Lies We Tell Ourselves To Be Liked


It is not easy for me to be honest. I grew up thinking I had to lie to people to get them to like me.

I needed to somehow be someone I wasn’t in order to burn away invisible scars that I was sure everyone could see.

I thought I had to, for instance, get into a good college for people to like me. Or be a chess master. Or even have straight hair. Or get rid of my glasses. Or acne. Or have a lot of money.

These were all lies I told myself because I didn’t think I could be liked without these medals shining bright off my shirt.

Then there were lies I told others. I told the first girl I ever went out with that I once stole a lot of money from my parents and lost it all gambling on horses.

Then her dad came to visit and he heard all about my race track adventures. So he said, “Let’s all go to the horse track!” I had never even been to the race track before.

So we went and I had no idea what I was doing and it was pretty clear that I had lied to her, like I did on many occasions before that and even after that until there was nothing left of us.

The truth is: I did steal money from my parents. But I spent it all on going to movies and buying comic books and books about chess. And I would use the money to skip school and go into New York and hang out in Washington Square Park playing chess with everyone there.

Not an exciting enough story, though, to tell a girl who wanted me to confess all sorts of things to show her what an outlaw I was instead of a jewish suburban middle class kid.

Then there’s the lies I told as I went from job to job. Skills maybe I had 10% of but I claimed 100% of. A salary that I would enhance by a few thousand so when I got an offer I’d make a few thousand more. Titles I had at old jobs that never even existed.

Then later I wouldn’t tell people I was getting a divorce. Or losing a home. Or losing hope.

Why did I tell the lies to others?

I never thought I was good enough for anything. And I always wanted more of it. If I could just get to the 4th rung on the ladder, I was sure the 5th rung had my name on it.

And even though I was sweating, hungry, unhappy, scared, I knew if I just reached that 5th rung I’d be happy. That the prize was waiting for me there.

So I’d lie to get it.

Everyone would forgive me then. Everyone would pat me on the back and have a big meeting and all say, “we knew you could do it.”

Girls who had broken up with me would claim they were only testing me, that they were also waiting for this moment. They would be side by side with the bosses that fired me. The people who had ignored me. All of them together in a big party to celebrate me.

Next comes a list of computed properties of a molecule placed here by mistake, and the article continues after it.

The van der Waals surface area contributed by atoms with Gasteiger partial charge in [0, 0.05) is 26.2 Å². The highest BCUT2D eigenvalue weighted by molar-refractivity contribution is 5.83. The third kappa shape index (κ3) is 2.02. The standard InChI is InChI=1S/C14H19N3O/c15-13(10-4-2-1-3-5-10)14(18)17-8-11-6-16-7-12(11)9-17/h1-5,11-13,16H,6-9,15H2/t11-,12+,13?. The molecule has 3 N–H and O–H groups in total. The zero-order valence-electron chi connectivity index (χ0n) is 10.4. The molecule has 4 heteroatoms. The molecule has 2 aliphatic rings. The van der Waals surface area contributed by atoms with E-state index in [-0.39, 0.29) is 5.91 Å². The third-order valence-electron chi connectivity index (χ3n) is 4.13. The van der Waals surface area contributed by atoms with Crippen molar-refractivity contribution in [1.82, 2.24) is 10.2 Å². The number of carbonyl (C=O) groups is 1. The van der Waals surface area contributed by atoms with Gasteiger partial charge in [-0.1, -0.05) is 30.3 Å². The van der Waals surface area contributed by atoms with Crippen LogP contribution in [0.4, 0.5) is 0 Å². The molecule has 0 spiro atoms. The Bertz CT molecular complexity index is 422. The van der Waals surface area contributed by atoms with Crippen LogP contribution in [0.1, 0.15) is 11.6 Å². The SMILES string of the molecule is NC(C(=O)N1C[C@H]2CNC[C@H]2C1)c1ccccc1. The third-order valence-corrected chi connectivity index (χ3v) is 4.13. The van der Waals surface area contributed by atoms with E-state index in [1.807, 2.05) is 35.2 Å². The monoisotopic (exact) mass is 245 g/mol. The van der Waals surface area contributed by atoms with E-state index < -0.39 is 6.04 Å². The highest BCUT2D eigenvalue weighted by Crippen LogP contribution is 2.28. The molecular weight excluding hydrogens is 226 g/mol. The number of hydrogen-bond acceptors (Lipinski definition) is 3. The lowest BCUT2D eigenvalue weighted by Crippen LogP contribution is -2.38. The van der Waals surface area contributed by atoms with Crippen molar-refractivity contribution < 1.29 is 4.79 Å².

They would all be happy, laughing and slapping me on the back.

I wouldn’t believe it.

How did they all know each other? Here they all were – loving me, because now I had finally gotten to the point where I didn’t have to lie to them anymore.

But I never reached that rung on the ladder. And I never will.

I fell off the ladder.

A few months ago I had breakfast with the CEO of a company I once worked for. They had fired me and then withheld a bonus payment I had desperately needed.

But they had since changed CEOs several times and now I was meeting their latest CEO who had reached out to me.

It was around the time they withheld that payment that I realized nobody out there at all was going to help me. Nobody would be fair. This wasn’t a blame thing. Nor was it pessimism.

I just needed to pick myself up and it’s my own fault for not dealing with good people. For not constantly being creative. For not feeling grateful.

But in order to be around good people, I also had to be a good person, not an imaginary one.

I had to feel abundant without lying about it in order to have abundance hit me. Not in a law of attraction way, but just so I could sleep at night.

It was that simple. I had to stop using all the energy in my brain coming up with imaginary futures. The brain is too powerful and needs a lot of fuel to keep the lies going.

Better to use that fuel for being happy and good now than to make up futures and anxieties and regrets.

The CEO told me, “I heard you had a heart attack or a nervous breakdown a few years ago. That’s what everyone told me.”

I couldn’t believe what she said. To me I had just had the most fulfilling and successful few years of my life.

But to the people who knew me, to people looking in from the outside, it appeared to be a nervous breakdown, as every facade fell away. I had been buried in my lies and now I no longer was.

“No,” I told her, “I’ve been healthier than I had ever been.”

She repeated it, “Everyone insists you had at least a nervous breakdown.”

Maybe I did. But I wasn’t nervous. I wasn’t broke. And I wasn’t down.


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